Some good poems for a wedding include "Love," "How Do I Love Thee?" and "To Love Is Not To Possess" A few others are "The Privileged Lovers," "I Carry Your Heart With Me" and "Sonnet 18."
"Love" by Roy Croft contains the oft-repeated phrase, "I love you, not only for what you are but for what I am when I am when I am with you" and praises one lover's ability to bring out the best in the other. "How Do I Love Thee" was written by Elizabeth Barrett Browning. It is also called "Sonnet 43" because it was published as part of a series of 44 sonnets. It begins with the famous lines, "How do I love thee? Let me count the ways." James Kavanaugh's "To Love Is Not To Possess" speaks of love that honors each party as an individual.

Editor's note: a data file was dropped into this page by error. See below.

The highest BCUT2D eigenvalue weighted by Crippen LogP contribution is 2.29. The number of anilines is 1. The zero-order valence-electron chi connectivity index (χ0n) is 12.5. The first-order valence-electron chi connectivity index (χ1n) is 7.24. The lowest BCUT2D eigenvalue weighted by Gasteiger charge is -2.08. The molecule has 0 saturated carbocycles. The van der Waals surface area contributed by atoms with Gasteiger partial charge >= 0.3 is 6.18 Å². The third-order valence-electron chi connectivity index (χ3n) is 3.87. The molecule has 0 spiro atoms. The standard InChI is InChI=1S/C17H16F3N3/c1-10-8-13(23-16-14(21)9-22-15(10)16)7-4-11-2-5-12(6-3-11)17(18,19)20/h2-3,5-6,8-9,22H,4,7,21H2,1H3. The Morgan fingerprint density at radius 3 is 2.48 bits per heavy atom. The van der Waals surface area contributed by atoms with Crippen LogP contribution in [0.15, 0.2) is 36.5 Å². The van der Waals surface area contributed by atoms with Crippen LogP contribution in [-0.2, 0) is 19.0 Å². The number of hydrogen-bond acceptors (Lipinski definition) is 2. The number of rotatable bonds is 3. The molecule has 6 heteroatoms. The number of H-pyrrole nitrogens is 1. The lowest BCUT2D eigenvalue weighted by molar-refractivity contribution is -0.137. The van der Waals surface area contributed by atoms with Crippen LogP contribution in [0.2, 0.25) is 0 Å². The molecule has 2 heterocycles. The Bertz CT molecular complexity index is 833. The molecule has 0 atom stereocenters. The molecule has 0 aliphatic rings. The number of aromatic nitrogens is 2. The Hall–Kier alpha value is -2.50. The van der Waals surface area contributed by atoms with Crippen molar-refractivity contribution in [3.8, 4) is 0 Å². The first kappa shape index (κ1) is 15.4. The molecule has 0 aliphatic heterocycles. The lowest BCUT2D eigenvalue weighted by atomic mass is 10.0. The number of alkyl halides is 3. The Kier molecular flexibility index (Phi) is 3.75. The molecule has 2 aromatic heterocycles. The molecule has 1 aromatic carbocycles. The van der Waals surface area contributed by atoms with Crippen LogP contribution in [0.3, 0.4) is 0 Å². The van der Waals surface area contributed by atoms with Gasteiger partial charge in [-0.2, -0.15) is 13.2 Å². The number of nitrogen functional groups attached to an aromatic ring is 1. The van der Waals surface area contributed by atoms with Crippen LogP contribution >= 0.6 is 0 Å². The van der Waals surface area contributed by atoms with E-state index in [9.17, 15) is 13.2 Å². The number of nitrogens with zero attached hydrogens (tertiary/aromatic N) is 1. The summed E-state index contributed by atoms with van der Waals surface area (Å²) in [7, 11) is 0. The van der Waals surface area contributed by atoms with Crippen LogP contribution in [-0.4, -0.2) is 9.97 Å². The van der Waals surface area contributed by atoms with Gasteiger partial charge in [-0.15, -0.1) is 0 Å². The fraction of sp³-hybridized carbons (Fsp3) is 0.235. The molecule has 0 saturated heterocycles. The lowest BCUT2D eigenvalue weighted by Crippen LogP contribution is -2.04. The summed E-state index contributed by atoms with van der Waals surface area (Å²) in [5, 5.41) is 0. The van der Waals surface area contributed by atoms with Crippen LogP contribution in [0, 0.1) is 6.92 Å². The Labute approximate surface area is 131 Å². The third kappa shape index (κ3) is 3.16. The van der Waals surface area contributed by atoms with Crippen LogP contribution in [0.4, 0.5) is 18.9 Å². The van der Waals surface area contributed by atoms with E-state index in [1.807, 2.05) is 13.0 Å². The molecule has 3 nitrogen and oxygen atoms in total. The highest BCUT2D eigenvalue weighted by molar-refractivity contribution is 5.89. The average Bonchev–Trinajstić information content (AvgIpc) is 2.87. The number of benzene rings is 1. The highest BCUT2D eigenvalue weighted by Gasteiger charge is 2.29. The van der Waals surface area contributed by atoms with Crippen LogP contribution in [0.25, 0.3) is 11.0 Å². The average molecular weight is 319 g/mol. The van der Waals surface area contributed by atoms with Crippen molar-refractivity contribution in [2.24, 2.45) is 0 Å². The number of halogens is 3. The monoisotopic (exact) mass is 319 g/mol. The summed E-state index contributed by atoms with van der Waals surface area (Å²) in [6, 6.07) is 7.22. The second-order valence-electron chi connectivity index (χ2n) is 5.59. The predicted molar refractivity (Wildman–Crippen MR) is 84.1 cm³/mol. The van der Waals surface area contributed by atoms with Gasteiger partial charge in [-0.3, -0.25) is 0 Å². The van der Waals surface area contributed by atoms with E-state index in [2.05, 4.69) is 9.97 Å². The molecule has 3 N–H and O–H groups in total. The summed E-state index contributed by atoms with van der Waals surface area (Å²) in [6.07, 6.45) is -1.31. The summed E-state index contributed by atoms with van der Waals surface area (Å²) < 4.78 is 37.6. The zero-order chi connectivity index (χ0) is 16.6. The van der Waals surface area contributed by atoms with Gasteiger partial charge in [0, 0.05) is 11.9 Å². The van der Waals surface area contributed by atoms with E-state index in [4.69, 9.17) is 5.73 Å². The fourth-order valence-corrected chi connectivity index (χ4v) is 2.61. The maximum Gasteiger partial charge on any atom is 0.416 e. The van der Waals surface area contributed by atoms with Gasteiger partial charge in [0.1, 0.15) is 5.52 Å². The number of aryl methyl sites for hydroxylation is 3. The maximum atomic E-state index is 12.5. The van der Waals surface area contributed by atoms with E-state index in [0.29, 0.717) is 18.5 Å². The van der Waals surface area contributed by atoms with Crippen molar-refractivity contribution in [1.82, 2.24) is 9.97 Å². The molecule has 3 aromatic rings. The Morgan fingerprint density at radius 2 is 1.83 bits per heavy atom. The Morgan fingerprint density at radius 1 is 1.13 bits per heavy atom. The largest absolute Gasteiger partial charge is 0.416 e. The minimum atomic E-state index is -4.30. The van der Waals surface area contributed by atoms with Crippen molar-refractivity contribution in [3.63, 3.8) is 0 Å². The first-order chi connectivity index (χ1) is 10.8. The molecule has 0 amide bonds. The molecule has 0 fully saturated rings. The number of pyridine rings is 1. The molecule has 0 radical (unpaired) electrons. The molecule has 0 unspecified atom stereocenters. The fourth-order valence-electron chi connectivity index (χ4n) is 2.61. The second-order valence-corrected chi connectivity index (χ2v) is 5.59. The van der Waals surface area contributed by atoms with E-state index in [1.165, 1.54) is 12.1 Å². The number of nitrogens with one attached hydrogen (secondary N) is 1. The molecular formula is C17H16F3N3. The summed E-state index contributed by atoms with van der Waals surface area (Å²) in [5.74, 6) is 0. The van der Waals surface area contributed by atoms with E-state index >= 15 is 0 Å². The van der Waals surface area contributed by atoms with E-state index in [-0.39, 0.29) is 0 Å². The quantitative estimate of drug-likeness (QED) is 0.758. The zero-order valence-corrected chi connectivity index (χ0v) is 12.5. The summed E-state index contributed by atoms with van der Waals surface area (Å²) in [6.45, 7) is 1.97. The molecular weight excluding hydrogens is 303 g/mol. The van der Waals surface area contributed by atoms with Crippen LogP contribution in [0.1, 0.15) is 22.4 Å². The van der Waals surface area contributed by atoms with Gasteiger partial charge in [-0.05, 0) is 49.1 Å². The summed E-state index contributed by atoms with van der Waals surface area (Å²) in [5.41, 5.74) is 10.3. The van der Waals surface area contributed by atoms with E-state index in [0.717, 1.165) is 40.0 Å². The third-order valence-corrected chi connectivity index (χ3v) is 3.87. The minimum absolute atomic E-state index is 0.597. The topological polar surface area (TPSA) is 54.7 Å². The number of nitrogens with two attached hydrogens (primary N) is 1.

"The Privileged Lovers" comes from ancient Sufi poet Rumi and speaks about the divine nature of love and of the transcendental power of passion. "I Carry Your Heart With Me" is a simple and beautiful poem by E.E. Cummings. It is known most by its opening line, "I carry your hearth with me (I carry it in my heart)." William Shakespeare's Sonnet 18 begins with the famous line, "Shall I compare these to a Summer's day?"